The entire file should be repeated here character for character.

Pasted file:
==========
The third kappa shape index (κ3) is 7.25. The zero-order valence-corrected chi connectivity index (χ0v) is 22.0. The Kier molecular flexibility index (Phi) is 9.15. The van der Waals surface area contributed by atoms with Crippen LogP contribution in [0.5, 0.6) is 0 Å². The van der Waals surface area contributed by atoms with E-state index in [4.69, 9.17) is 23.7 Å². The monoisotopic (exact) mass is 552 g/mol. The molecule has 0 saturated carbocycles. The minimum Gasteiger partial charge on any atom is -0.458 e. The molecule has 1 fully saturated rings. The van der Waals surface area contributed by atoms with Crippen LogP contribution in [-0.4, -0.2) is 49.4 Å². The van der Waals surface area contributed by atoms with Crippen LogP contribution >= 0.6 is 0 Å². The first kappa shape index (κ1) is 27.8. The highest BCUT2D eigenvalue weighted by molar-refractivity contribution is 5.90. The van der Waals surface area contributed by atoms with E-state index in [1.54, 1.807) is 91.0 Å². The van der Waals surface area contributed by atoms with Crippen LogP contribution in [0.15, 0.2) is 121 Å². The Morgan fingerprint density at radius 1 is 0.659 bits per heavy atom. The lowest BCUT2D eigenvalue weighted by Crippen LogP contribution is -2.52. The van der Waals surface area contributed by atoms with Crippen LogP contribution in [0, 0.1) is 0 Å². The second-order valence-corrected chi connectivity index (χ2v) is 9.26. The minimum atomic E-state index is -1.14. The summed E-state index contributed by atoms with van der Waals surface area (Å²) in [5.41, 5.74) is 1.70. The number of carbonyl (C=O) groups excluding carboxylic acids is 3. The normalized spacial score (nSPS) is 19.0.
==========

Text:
The third kappa shape index (κ3) is 7.25. The zero-order valence-corrected chi connectivity index (χ0v) is 22.0. The Kier molecular flexibility index (Phi) is 9.15. The van der Waals surface area contributed by atoms with Crippen LogP contribution in [0.5, 0.6) is 0 Å². The van der Waals surface area contributed by atoms with E-state index in [4.69, 9.17) is 23.7 Å². The monoisotopic (exact) mass is 552 g/mol. The molecule has 0 saturated carbocycles. The minimum Gasteiger partial charge on any atom is -0.458 e. The molecule has 1 fully saturated rings. The van der Waals surface area contributed by atoms with Crippen LogP contribution in [-0.4, -0.2) is 49.4 Å². The van der Waals surface area contributed by atoms with Crippen LogP contribution >= 0.6 is 0 Å². The first kappa shape index (κ1) is 27.8. The highest BCUT2D eigenvalue weighted by molar-refractivity contribution is 5.90. The van der Waals surface area contributed by atoms with E-state index in [1.54, 1.807) is 91.0 Å². The van der Waals surface area contributed by atoms with Crippen LogP contribution in [0.15, 0.2) is 121 Å². The Morgan fingerprint density at radius 1 is 0.659 bits per heavy atom. The lowest BCUT2D eigenvalue weighted by Crippen LogP contribution is -2.52. The van der Waals surface area contributed by atoms with Crippen LogP contribution in [0, 0.1) is 0 Å². The second-order valence-corrected chi connectivity index (χ2v) is 9.26. The minimum atomic E-state index is -1.14. The summed E-state index contributed by atoms with van der Waals surface area (Å²) in [5.41, 5.74) is 1.70. The number of carbonyl (C=O) groups excluding carboxylic acids is 3. The normalized spacial score (nSPS) is 19.0.